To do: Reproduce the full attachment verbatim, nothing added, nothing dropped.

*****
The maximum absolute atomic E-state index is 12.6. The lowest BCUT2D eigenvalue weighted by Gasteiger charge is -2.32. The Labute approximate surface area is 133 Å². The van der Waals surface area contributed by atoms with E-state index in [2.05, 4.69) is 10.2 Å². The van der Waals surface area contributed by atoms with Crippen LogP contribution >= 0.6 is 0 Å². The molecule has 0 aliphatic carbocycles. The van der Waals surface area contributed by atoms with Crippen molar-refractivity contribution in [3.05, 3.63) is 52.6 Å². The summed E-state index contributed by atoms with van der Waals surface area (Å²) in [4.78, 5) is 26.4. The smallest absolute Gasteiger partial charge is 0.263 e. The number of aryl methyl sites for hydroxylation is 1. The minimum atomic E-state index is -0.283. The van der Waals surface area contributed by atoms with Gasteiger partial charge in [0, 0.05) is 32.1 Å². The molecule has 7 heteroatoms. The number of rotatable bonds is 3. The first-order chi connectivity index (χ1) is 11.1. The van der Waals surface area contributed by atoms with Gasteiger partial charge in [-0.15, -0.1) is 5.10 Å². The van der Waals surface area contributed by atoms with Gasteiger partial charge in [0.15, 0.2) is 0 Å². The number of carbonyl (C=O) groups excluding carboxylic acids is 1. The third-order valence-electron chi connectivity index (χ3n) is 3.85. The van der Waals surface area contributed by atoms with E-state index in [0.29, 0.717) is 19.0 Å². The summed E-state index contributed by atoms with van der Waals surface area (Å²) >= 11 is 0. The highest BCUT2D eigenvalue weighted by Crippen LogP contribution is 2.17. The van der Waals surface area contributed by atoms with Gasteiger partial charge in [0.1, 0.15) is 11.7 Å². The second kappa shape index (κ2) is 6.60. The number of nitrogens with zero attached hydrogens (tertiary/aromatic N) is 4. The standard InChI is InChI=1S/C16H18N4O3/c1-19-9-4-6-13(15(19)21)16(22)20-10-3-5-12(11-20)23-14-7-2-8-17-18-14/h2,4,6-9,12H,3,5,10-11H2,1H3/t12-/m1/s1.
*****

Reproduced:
The maximum absolute atomic E-state index is 12.6. The lowest BCUT2D eigenvalue weighted by Gasteiger charge is -2.32. The Labute approximate surface area is 133 Å². The van der Waals surface area contributed by atoms with E-state index in [2.05, 4.69) is 10.2 Å². The van der Waals surface area contributed by atoms with Crippen LogP contribution >= 0.6 is 0 Å². The molecule has 0 aliphatic carbocycles. The van der Waals surface area contributed by atoms with Crippen molar-refractivity contribution in [3.05, 3.63) is 52.6 Å². The summed E-state index contributed by atoms with van der Waals surface area (Å²) in [4.78, 5) is 26.4. The smallest absolute Gasteiger partial charge is 0.263 e. The number of aryl methyl sites for hydroxylation is 1. The minimum atomic E-state index is -0.283. The van der Waals surface area contributed by atoms with Gasteiger partial charge in [0, 0.05) is 32.1 Å². The molecule has 7 heteroatoms. The number of rotatable bonds is 3. The first-order chi connectivity index (χ1) is 11.1. The van der Waals surface area contributed by atoms with Gasteiger partial charge in [-0.15, -0.1) is 5.10 Å². The van der Waals surface area contributed by atoms with Gasteiger partial charge in [0.15, 0.2) is 0 Å². The number of carbonyl (C=O) groups excluding carboxylic acids is 1. The third-order valence-electron chi connectivity index (χ3n) is 3.85. The van der Waals surface area contributed by atoms with E-state index in [0.29, 0.717) is 19.0 Å². The summed E-state index contributed by atoms with van der Waals surface area (Å²) >= 11 is 0. The highest BCUT2D eigenvalue weighted by Crippen LogP contribution is 2.17. The van der Waals surface area contributed by atoms with Gasteiger partial charge in [0.1, 0.15) is 11.7 Å². The second kappa shape index (κ2) is 6.60. The number of nitrogens with zero attached hydrogens (tertiary/aromatic N) is 4. The standard InChI is InChI=1S/C16H18N4O3/c1-19-9-4-6-13(15(19)21)16(22)20-10-3-5-12(11-20)23-14-7-2-8-17-18-14/h2,4,6-9,12H,3,5,10-11H2,1H3/t12-/m1/s1.